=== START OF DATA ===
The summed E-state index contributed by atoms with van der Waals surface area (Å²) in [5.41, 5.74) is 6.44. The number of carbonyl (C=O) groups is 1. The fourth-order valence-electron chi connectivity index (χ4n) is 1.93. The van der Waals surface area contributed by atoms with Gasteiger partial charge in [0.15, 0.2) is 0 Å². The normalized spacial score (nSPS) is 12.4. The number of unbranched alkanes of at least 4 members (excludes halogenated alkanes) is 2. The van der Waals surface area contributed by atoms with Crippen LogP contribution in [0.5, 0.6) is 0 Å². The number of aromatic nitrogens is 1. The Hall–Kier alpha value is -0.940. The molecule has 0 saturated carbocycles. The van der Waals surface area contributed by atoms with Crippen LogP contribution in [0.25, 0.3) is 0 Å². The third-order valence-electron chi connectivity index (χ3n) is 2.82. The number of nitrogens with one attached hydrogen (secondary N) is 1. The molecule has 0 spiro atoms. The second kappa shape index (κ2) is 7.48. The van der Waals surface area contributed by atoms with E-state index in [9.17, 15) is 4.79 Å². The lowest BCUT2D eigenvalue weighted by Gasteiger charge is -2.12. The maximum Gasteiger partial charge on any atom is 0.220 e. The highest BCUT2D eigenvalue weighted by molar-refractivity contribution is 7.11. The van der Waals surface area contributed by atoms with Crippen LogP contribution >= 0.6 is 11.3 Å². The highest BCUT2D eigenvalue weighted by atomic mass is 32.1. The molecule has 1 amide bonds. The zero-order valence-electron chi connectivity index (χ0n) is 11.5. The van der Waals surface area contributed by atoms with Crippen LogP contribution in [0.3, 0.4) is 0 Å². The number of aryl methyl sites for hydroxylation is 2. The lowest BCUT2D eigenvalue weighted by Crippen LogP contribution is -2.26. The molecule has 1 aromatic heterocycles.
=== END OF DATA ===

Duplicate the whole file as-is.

The summed E-state index contributed by atoms with van der Waals surface area (Å²) in [5.41, 5.74) is 6.44. The number of carbonyl (C=O) groups is 1. The fourth-order valence-electron chi connectivity index (χ4n) is 1.93. The van der Waals surface area contributed by atoms with Gasteiger partial charge in [0.15, 0.2) is 0 Å². The normalized spacial score (nSPS) is 12.4. The number of unbranched alkanes of at least 4 members (excludes halogenated alkanes) is 2. The van der Waals surface area contributed by atoms with Crippen LogP contribution in [0.5, 0.6) is 0 Å². The number of aromatic nitrogens is 1. The Hall–Kier alpha value is -0.940. The molecule has 0 saturated carbocycles. The van der Waals surface area contributed by atoms with Crippen LogP contribution in [0.25, 0.3) is 0 Å². The third-order valence-electron chi connectivity index (χ3n) is 2.82. The number of nitrogens with one attached hydrogen (secondary N) is 1. The molecule has 0 spiro atoms. The second kappa shape index (κ2) is 7.48. The van der Waals surface area contributed by atoms with E-state index in [9.17, 15) is 4.79 Å². The lowest BCUT2D eigenvalue weighted by Gasteiger charge is -2.12. The maximum Gasteiger partial charge on any atom is 0.220 e. The highest BCUT2D eigenvalue weighted by molar-refractivity contribution is 7.11. The van der Waals surface area contributed by atoms with Crippen LogP contribution >= 0.6 is 11.3 Å². The highest BCUT2D eigenvalue weighted by atomic mass is 32.1. The molecule has 1 amide bonds. The zero-order valence-electron chi connectivity index (χ0n) is 11.5. The van der Waals surface area contributed by atoms with Crippen LogP contribution in [0.3, 0.4) is 0 Å². The number of aryl methyl sites for hydroxylation is 2. The lowest BCUT2D eigenvalue weighted by Crippen LogP contribution is -2.26. The molecule has 1 aromatic heterocycles.